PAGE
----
Friday, July 17, 2015

The Little Paris Bookshop

by Nina George

I liked this book mostly for the beautiful writing.  The main character, Jean Perdu, was an interesting man and very likeable but I didn't understand why he held on so tightly to a lost love for over 20 years and wouldn't allow himself to live a fruitful life because he lost her.

Perdu had a knack for suggesting the perfect book for the reader. That ability didn't ring true to me because the man wasn't honest with himself about his own feelings.  He wouldn't allow himself to experience his buried emotions so how could he know and understand the feelings and needs of his customers so completely?

This book is about the journey Perdu takes as he finally decides to deal with his past loss.  It is a long journey that involves some idiosyncratic characters, some beautiful places, and many beautiful literary passages.

The wound is opened with an unread letter left by his lover 2 decades before.  Perdu has not had the courage to open it until the letter is discovered by a neighbor.  The letter is not what he expected but it forces him to come to terms with the past.

I think the author is much more of a romantic than I am.  That being said I still enjoyed the book immensely.  I wanted to shake Perdu at times and advise him to just get on with his life.  Go ahead and grieve but then get on with living your life.  It's not that I haven't experienced the loss of a love and I have felt that loss and still do in some ways, but I did get on with the life that was before me.  I realize that when and if I face the loss of my partner and lover of the last 42 years I may not be so anxious to get on with my life.  I hope I never have to but I also hope he doesn't have to.  My plan is to go in our sleep on the same night.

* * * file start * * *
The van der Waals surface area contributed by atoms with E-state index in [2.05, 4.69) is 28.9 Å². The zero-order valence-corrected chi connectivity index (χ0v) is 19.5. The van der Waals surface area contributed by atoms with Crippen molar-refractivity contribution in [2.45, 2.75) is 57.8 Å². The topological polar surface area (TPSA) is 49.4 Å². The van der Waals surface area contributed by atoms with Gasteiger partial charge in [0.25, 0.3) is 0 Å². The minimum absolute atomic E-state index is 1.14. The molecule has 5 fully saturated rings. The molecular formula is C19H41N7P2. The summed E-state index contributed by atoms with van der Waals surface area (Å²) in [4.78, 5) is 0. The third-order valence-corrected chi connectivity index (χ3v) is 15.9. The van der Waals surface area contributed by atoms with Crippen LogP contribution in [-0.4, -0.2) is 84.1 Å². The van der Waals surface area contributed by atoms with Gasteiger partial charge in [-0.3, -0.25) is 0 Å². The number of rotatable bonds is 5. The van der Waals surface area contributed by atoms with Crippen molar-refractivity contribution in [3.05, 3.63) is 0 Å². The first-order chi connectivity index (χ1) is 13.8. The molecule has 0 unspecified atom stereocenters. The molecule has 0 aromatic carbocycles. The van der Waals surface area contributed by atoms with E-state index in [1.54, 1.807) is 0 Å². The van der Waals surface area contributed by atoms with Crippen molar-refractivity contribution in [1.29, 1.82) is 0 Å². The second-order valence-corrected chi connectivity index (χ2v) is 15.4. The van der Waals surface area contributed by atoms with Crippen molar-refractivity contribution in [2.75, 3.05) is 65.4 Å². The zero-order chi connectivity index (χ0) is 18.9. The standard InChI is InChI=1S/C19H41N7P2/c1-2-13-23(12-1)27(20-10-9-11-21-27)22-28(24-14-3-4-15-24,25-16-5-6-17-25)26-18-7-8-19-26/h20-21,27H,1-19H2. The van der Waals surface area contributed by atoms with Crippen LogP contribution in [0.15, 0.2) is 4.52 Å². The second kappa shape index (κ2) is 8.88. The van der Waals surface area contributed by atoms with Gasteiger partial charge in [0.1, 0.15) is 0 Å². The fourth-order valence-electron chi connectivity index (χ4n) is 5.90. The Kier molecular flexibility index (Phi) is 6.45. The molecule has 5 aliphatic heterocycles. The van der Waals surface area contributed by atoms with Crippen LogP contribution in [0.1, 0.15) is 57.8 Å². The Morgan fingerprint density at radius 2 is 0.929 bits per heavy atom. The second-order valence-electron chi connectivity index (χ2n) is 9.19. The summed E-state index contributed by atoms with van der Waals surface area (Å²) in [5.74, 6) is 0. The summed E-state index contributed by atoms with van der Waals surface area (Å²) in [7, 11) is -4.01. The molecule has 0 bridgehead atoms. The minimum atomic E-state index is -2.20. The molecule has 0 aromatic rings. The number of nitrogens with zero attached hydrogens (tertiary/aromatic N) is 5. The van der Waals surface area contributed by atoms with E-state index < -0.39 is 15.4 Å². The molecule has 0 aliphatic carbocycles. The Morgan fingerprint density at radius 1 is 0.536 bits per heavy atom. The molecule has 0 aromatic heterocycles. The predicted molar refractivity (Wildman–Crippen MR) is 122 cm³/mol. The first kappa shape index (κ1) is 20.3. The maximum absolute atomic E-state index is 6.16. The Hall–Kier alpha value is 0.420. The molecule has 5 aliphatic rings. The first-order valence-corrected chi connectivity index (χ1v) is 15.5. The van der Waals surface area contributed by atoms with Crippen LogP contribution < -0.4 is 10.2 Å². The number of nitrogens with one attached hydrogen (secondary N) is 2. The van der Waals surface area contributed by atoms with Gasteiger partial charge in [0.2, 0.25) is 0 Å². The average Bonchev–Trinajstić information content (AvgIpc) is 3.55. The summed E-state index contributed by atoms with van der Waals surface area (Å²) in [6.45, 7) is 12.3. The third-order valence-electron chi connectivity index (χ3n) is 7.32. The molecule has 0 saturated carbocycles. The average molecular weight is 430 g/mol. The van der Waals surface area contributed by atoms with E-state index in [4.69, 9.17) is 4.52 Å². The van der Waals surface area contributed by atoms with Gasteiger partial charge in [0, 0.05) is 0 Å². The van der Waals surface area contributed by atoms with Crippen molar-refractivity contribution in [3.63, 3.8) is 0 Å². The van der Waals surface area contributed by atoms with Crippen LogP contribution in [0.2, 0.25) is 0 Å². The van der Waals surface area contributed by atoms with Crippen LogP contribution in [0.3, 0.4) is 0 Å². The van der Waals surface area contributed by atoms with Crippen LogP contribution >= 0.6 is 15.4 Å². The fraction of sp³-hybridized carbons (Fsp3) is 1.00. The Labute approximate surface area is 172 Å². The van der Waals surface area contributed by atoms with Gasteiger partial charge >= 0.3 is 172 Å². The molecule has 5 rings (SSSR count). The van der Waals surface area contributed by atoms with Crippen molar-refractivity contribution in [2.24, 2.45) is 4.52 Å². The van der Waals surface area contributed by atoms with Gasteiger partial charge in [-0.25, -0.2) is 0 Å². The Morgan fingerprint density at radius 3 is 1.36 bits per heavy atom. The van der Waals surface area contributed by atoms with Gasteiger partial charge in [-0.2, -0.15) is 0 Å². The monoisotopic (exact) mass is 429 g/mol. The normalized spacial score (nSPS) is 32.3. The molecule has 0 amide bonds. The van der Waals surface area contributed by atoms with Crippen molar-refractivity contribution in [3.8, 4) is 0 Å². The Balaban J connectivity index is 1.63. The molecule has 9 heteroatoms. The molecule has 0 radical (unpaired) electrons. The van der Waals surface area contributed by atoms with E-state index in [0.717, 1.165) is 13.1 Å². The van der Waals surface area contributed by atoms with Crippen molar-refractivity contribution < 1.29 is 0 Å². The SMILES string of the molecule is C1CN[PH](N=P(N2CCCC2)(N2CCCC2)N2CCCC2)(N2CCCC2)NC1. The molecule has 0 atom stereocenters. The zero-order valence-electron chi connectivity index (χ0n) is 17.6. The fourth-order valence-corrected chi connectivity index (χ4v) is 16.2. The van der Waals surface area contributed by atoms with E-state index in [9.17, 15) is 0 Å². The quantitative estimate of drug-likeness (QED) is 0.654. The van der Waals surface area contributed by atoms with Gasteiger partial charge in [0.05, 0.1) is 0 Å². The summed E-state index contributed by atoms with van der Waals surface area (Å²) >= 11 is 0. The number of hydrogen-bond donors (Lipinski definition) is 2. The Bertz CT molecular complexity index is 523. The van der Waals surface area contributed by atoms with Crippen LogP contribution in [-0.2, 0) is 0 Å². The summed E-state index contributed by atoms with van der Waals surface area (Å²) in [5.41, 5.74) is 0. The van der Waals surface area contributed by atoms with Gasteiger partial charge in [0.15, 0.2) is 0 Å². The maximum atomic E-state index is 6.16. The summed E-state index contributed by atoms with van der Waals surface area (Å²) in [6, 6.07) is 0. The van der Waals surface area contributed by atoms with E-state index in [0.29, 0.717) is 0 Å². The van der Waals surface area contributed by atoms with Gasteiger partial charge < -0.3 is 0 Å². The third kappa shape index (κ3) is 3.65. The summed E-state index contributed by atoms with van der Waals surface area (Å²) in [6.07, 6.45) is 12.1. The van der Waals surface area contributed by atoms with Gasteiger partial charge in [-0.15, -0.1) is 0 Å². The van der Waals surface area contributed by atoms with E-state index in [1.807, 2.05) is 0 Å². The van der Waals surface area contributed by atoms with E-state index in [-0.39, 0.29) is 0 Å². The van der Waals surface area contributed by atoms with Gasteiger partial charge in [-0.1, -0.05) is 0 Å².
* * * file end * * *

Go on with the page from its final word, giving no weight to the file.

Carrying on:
There's a map at the beginning of the book which is always a plus in my opinion. At the end there are recipes - another big plus.  Throughout the book Perdu jotted ideas into his Great Encyclopedia of Small Emotions: A Guide for Booksellers, Lovers and Other Literary Pharmacist.  The last paragraph of the books is an entry under K:  "Kitchen Solace -- the feeling that a delicious meal is simmering on the kitchen stove, misting up the windows, and that at any moment your lover will sit down to dinner with you and, between mouthfuls, gaze happily into your eyes.  (Also known as living.)"  At the end of the book, after the recipes, is Jean Perdu's Emergency Literary Pharmacy.  This listing includes "fast-acting medicines for minds and hearts affected by monor or moderate emotional turmoil.  To be taken in easily digestible doses . . . and if possible, with warm feet and/or a cat on your lap."

If I was to rate this book I think I'd go with a 4.5 because of the beautiful thoughts and passages that are sprinkled in good measure throughout the book.  One that will stay with for a long time is this one: "Some thresholds are too wide to be taken in one stride."

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